How HR Can Help Small Businesses Dream Big

How HR Can Help Small Businesses Dream Big

As a small business, I know you have some pretty big goals and dreams for your business. It may be increasing sales, adding another product line or service, expanding into another location or getting a deal on Shark Tank (I‘d personally go with Lori Greiner). Whatever your dreams are, HR not only wants to help you achieve those dreams, but we also want to help you make sure that your employees have everything all the resources that they need to carry them out.

Now, I know you may think that HR just needs to shut up and focus on payroll and helping you figure out how to terminate that employee who’s always mouthing off. Well, yes, that may be part of our job, but we are just as passionate about helping make your company’s dreams a more structured and well-thought-out reality than you ever thought. And we also see the big picture behind it all more than you realize.

We love our companies, our teams, and our employees and our mission is to create a positive employee experience to ensure greater success for the company and stakeholders. Here are just a few ways HR can help you make your business dreams a reality.

Strategic Workforce Planning

Workforce planning is the process an organization uses to analyze its workforce and determine the steps it must take to prepare for future staffing needs (Society for Human Resources Management, 2015). If you’re a small business, you need to address your workforce needs just as much as you do your financial needs.

It’s a smart business move to be strategic about your staffing needs early on instead of waiting until you are overloaded and have fallen behind on production.

HR can help you with your workforce planning needs by helping you assess job descriptions, talent acquisition and onboarding strategies, workforce dynamics, competency gaps, and any training and development needs. But strategic workforce planning doesn’t just stop at staffing and training but factors in the whole HR sha-bang such as employee retention, managing employee performance, dealing with employee relations issues, compensation and benefits, and more.

For instance, if your small business is in the retail industry and you rely on seasonal and part-time staff to run your business, HR could help develop a recruitment strategy that targets populations that may be a great fit for these types of roles such as high school students, college students, or retirees.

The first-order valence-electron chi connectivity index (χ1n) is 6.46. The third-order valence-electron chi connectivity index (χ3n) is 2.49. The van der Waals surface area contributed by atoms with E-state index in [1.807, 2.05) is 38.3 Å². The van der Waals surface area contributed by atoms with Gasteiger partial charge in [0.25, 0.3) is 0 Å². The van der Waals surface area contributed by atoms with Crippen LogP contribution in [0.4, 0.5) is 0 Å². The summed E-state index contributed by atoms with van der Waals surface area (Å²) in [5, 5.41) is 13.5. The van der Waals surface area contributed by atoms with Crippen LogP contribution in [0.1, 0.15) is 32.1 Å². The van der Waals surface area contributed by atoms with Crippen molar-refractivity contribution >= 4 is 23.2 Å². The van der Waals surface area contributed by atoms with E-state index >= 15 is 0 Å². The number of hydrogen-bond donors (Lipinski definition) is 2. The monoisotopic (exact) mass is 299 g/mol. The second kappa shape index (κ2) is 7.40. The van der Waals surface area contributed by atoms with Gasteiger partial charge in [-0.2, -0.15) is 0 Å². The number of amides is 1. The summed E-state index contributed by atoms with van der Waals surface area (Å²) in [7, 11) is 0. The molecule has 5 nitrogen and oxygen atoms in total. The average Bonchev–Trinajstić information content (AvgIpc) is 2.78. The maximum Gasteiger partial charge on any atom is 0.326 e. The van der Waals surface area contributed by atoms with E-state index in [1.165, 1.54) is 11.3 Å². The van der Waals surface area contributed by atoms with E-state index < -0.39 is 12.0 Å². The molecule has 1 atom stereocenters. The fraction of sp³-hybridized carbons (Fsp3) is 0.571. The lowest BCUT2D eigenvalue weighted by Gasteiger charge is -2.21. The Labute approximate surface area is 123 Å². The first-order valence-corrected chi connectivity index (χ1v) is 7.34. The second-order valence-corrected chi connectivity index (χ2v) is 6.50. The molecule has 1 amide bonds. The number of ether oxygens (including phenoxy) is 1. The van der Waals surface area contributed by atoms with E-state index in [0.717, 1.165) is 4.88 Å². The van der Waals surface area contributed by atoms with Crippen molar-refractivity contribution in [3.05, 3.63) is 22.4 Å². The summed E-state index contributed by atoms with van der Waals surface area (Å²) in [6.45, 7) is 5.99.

Cultivating a Culture of Excellence

Just because you’re a small business, doesn’t mean your services and products are mediocre, so why would you want your company culture to be?

As a small business, you have lots to lose, so why not work together with HR to create a culture of excellence so that everybody wins? Your customers don’t keep coming back to you just because your products and services are so good, but they keep coming back because of the excellent customer service provided by your staff. Bad products and services can be easily fixed and modified, but it is much harder and more expensive for you to modify the human heart and behavior.

Creating a culture of excellence in your small business starts even before the beginning of the hiring process. HR can help you assess your company’s mission and values and create a talent strategy that aligns accordingly.

Creating a culture of excellence in your small business doesn’t stop at the recruiting process but continues throughout the employee life cycle until they either retire or leave the company. You want to make sure that your staff has everything they need to be excellent and thrive in their roles.

Your dreams for your small business can’t be done alone. You need a high-performing team to help you succeed, so invite HR to your next strategic planning session and bring your dreams to life with the right people, with the right skills, in the right roles, with the right compensation and at the right time. That’s what strategic workforce planning is all about.

Now, who says, HR people can’t be entrepreneurial?

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Author: Brittanie Young

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